Hello Life on the Parsons Farm readers! I am so happy to be here today introducing myself to you all and thank you to Ashley for having me! My name is Elizabeth and I blog over at Chasin' Mason, a blog about the adventures in motherhood and daily life with a toddler. I am a true California girl. I was born and raised in Northern California, in the San Francisco Bay Area and moved down to Southern California after I graduated college. Shortly after I moved, I met my husband. We worked together... and I was his boss. Oops! We began dating secretly since we weren't technically supposed to be dating since I was his manager. We got engaged in September 2009 at Angels Stadium and were married in November 2010.
Our sweet boy, Mason, was born in July 2012 (he just turned two and is an official toddler now!) and is the light of our lives.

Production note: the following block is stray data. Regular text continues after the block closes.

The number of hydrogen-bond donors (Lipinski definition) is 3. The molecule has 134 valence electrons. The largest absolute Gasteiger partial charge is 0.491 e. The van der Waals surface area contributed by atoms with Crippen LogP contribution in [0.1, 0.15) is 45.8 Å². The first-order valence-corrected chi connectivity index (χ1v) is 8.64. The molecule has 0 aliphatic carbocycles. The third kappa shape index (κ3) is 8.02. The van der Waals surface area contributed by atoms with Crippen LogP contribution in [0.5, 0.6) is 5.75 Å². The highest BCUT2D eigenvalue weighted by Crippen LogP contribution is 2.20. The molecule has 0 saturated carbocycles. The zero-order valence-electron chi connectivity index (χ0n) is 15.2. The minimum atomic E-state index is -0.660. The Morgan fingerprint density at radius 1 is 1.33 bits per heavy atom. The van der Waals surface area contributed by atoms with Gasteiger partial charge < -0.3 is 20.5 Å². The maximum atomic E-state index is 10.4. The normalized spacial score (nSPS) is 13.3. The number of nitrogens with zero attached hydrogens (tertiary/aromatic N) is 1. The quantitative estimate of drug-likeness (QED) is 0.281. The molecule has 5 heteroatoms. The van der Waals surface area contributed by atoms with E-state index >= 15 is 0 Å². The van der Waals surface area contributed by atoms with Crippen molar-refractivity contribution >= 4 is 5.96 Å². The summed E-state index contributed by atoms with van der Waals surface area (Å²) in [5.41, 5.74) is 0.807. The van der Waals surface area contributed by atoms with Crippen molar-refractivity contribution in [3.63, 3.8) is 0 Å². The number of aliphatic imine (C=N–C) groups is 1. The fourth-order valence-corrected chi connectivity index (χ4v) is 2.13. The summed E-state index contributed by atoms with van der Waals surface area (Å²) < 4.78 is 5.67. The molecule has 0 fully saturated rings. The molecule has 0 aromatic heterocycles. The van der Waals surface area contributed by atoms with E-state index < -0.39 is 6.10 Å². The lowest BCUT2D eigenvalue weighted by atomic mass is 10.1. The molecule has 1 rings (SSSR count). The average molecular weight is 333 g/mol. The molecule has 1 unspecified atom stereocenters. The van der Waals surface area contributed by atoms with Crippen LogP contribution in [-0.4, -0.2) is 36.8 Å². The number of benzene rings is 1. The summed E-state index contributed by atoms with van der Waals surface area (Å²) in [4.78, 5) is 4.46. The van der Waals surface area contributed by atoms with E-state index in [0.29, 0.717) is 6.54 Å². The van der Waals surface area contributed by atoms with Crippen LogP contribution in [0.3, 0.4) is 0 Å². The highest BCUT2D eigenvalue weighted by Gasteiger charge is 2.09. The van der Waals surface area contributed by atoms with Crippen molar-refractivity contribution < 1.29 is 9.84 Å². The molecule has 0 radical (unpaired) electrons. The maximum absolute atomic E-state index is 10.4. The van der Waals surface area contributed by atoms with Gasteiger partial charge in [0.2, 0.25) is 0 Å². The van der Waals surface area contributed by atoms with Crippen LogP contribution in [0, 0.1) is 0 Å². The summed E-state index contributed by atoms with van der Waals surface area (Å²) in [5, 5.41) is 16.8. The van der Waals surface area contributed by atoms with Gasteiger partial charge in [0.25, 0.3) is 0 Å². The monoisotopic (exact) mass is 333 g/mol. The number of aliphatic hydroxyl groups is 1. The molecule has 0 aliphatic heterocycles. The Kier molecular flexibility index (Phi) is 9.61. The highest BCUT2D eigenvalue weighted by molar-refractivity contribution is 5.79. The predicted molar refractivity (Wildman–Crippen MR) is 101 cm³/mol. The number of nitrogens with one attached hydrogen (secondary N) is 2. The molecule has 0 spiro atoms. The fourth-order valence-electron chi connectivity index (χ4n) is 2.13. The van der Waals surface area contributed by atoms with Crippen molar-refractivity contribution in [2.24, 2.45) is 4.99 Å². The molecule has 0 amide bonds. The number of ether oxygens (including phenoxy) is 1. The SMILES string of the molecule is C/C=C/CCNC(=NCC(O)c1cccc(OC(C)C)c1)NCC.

Today I wanted to share a topic with you that all moms can relate to : feeding your toddler.
I hate to admit it, but I must have done something right at some point because I was blessed with a toddler who is a good eater. Maybe I am being rewarded for all of the time we spent when Mason was a baby buying liquid gold (aka Similac Alimentum) to feed him. He had such a bad tummy when he was a baby, I'm surprised he's so easy going with food now (knock on wood, please don't jinx it!). He loves fruits (strawberries, raspberries, watermelon, pineapple, blueberries, grapes, etc.) and loves vegetables (green beans, broccoli, etc).
Eating broccoli // Eating fruits and veggies // Trying corn on the cob for the first time.
Of course he doesn't love this stuff as much as he loves junk food, but he will eat it without any problem, so I still consider it a win.
Pulled down the can of Cheetos by himself and helped himself to some snacks.